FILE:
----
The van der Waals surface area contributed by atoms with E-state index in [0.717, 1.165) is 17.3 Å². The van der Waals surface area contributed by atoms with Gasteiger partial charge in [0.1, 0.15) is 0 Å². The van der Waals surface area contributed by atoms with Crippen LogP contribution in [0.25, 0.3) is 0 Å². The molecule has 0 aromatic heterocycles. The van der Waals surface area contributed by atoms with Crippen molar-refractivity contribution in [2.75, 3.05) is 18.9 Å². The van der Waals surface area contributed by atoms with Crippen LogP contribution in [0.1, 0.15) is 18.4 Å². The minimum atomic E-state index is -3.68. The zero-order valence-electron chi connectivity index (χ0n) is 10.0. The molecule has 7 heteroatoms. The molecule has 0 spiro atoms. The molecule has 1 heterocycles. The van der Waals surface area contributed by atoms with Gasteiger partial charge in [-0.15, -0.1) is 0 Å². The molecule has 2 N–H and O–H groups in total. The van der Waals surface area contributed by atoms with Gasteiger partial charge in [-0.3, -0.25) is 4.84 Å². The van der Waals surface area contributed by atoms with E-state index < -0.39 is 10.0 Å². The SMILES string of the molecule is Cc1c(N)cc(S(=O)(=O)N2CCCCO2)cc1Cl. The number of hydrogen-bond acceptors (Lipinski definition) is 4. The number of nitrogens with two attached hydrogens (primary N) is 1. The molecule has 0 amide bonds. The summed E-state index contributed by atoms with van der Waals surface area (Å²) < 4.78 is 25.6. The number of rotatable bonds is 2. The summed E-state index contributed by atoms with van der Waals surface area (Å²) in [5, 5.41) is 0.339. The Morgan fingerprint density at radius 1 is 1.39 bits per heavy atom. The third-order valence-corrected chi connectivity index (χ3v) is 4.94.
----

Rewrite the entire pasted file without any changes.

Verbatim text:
The van der Waals surface area contributed by atoms with E-state index in [0.717, 1.165) is 17.3 Å². The van der Waals surface area contributed by atoms with Gasteiger partial charge in [0.1, 0.15) is 0 Å². The van der Waals surface area contributed by atoms with Crippen LogP contribution in [0.25, 0.3) is 0 Å². The molecule has 0 aromatic heterocycles. The van der Waals surface area contributed by atoms with Crippen molar-refractivity contribution in [2.75, 3.05) is 18.9 Å². The van der Waals surface area contributed by atoms with Crippen LogP contribution in [0.1, 0.15) is 18.4 Å². The minimum atomic E-state index is -3.68. The zero-order valence-electron chi connectivity index (χ0n) is 10.0. The molecule has 7 heteroatoms. The molecule has 0 spiro atoms. The molecule has 1 heterocycles. The van der Waals surface area contributed by atoms with Gasteiger partial charge in [-0.15, -0.1) is 0 Å². The molecule has 2 N–H and O–H groups in total. The van der Waals surface area contributed by atoms with Gasteiger partial charge in [-0.3, -0.25) is 4.84 Å². The van der Waals surface area contributed by atoms with E-state index < -0.39 is 10.0 Å². The SMILES string of the molecule is Cc1c(N)cc(S(=O)(=O)N2CCCCO2)cc1Cl. The number of hydrogen-bond acceptors (Lipinski definition) is 4. The number of nitrogens with two attached hydrogens (primary N) is 1. The molecule has 0 amide bonds. The summed E-state index contributed by atoms with van der Waals surface area (Å²) < 4.78 is 25.6. The number of rotatable bonds is 2. The summed E-state index contributed by atoms with van der Waals surface area (Å²) in [5, 5.41) is 0.339. The Morgan fingerprint density at radius 1 is 1.39 bits per heavy atom. The third-order valence-corrected chi connectivity index (χ3v) is 4.94.